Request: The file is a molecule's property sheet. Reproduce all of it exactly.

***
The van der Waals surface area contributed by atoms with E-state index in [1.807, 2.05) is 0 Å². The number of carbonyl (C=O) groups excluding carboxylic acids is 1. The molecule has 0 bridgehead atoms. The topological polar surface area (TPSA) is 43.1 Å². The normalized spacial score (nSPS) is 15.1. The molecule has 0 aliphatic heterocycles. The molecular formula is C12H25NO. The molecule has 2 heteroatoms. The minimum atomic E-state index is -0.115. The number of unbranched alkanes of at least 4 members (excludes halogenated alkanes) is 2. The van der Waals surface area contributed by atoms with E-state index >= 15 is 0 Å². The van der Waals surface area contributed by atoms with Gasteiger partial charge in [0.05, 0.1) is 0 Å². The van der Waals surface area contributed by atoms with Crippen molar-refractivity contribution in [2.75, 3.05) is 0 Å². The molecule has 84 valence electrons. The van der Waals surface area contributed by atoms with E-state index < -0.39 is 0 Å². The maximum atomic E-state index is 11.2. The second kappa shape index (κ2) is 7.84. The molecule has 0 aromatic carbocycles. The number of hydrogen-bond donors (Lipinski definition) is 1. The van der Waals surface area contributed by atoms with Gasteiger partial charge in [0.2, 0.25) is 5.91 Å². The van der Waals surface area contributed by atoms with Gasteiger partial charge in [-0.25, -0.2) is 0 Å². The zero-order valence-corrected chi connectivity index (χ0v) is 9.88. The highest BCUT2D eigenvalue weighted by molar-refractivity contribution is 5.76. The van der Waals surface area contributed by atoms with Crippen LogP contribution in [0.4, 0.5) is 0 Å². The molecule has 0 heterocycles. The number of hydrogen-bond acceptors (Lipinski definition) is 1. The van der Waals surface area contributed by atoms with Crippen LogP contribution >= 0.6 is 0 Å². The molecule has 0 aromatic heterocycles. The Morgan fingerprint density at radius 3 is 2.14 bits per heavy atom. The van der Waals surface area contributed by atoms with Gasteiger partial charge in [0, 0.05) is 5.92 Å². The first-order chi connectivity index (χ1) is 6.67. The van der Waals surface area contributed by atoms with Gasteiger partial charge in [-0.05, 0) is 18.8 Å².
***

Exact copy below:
The van der Waals surface area contributed by atoms with E-state index in [1.807, 2.05) is 0 Å². The number of carbonyl (C=O) groups excluding carboxylic acids is 1. The molecule has 0 bridgehead atoms. The topological polar surface area (TPSA) is 43.1 Å². The normalized spacial score (nSPS) is 15.1. The molecule has 0 aliphatic heterocycles. The molecular formula is C12H25NO. The molecule has 2 heteroatoms. The minimum atomic E-state index is -0.115. The number of unbranched alkanes of at least 4 members (excludes halogenated alkanes) is 2. The van der Waals surface area contributed by atoms with E-state index >= 15 is 0 Å². The van der Waals surface area contributed by atoms with Gasteiger partial charge in [0.05, 0.1) is 0 Å². The van der Waals surface area contributed by atoms with Crippen molar-refractivity contribution in [2.75, 3.05) is 0 Å². The molecule has 84 valence electrons. The van der Waals surface area contributed by atoms with E-state index < -0.39 is 0 Å². The maximum atomic E-state index is 11.2. The second kappa shape index (κ2) is 7.84. The molecule has 0 aromatic carbocycles. The number of hydrogen-bond donors (Lipinski definition) is 1. The van der Waals surface area contributed by atoms with Gasteiger partial charge in [0.2, 0.25) is 5.91 Å². The van der Waals surface area contributed by atoms with Gasteiger partial charge in [-0.25, -0.2) is 0 Å². The zero-order valence-corrected chi connectivity index (χ0v) is 9.88. The highest BCUT2D eigenvalue weighted by molar-refractivity contribution is 5.76. The van der Waals surface area contributed by atoms with Crippen LogP contribution in [0.4, 0.5) is 0 Å². The molecule has 0 heterocycles. The number of hydrogen-bond acceptors (Lipinski definition) is 1. The van der Waals surface area contributed by atoms with Crippen LogP contribution >= 0.6 is 0 Å². The molecule has 0 aromatic heterocycles. The Morgan fingerprint density at radius 3 is 2.14 bits per heavy atom. The van der Waals surface area contributed by atoms with Gasteiger partial charge in [0, 0.05) is 5.92 Å². The first-order chi connectivity index (χ1) is 6.67. The van der Waals surface area contributed by atoms with Gasteiger partial charge in [-0.05, 0) is 18.8 Å².